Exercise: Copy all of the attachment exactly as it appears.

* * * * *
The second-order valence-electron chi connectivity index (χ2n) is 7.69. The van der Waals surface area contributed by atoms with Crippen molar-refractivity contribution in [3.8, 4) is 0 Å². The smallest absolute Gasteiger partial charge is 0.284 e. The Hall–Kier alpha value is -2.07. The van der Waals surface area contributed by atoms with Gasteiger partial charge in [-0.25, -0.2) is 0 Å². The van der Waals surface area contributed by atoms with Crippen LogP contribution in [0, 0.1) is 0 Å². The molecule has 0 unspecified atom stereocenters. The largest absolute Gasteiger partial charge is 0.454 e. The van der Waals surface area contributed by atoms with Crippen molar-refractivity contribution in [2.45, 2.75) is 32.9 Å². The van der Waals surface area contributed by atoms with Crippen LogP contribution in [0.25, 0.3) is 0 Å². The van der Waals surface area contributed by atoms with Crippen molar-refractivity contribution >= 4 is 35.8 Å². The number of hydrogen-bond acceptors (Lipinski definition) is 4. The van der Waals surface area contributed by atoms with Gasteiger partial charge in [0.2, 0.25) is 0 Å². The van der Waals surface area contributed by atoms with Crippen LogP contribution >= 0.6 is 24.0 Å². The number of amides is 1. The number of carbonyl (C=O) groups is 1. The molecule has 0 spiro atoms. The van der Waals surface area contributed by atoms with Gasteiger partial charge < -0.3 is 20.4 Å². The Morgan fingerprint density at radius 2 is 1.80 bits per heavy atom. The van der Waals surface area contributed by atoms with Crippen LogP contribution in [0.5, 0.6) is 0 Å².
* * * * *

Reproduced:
The second-order valence-electron chi connectivity index (χ2n) is 7.69. The van der Waals surface area contributed by atoms with Crippen molar-refractivity contribution in [3.8, 4) is 0 Å². The smallest absolute Gasteiger partial charge is 0.284 e. The Hall–Kier alpha value is -2.07. The van der Waals surface area contributed by atoms with Gasteiger partial charge in [-0.25, -0.2) is 0 Å². The van der Waals surface area contributed by atoms with Crippen LogP contribution in [0, 0.1) is 0 Å². The molecule has 0 unspecified atom stereocenters. The largest absolute Gasteiger partial charge is 0.454 e. The van der Waals surface area contributed by atoms with Crippen molar-refractivity contribution in [2.45, 2.75) is 32.9 Å². The van der Waals surface area contributed by atoms with Crippen LogP contribution in [0.25, 0.3) is 0 Å². The van der Waals surface area contributed by atoms with Crippen molar-refractivity contribution >= 4 is 35.8 Å². The number of hydrogen-bond acceptors (Lipinski definition) is 4. The van der Waals surface area contributed by atoms with Gasteiger partial charge in [0.2, 0.25) is 0 Å². The van der Waals surface area contributed by atoms with Crippen LogP contribution >= 0.6 is 24.0 Å². The number of amides is 1. The number of carbonyl (C=O) groups is 1. The molecule has 0 spiro atoms. The van der Waals surface area contributed by atoms with Gasteiger partial charge < -0.3 is 20.4 Å². The Morgan fingerprint density at radius 2 is 1.80 bits per heavy atom. The van der Waals surface area contributed by atoms with Crippen LogP contribution in [0.5, 0.6) is 0 Å².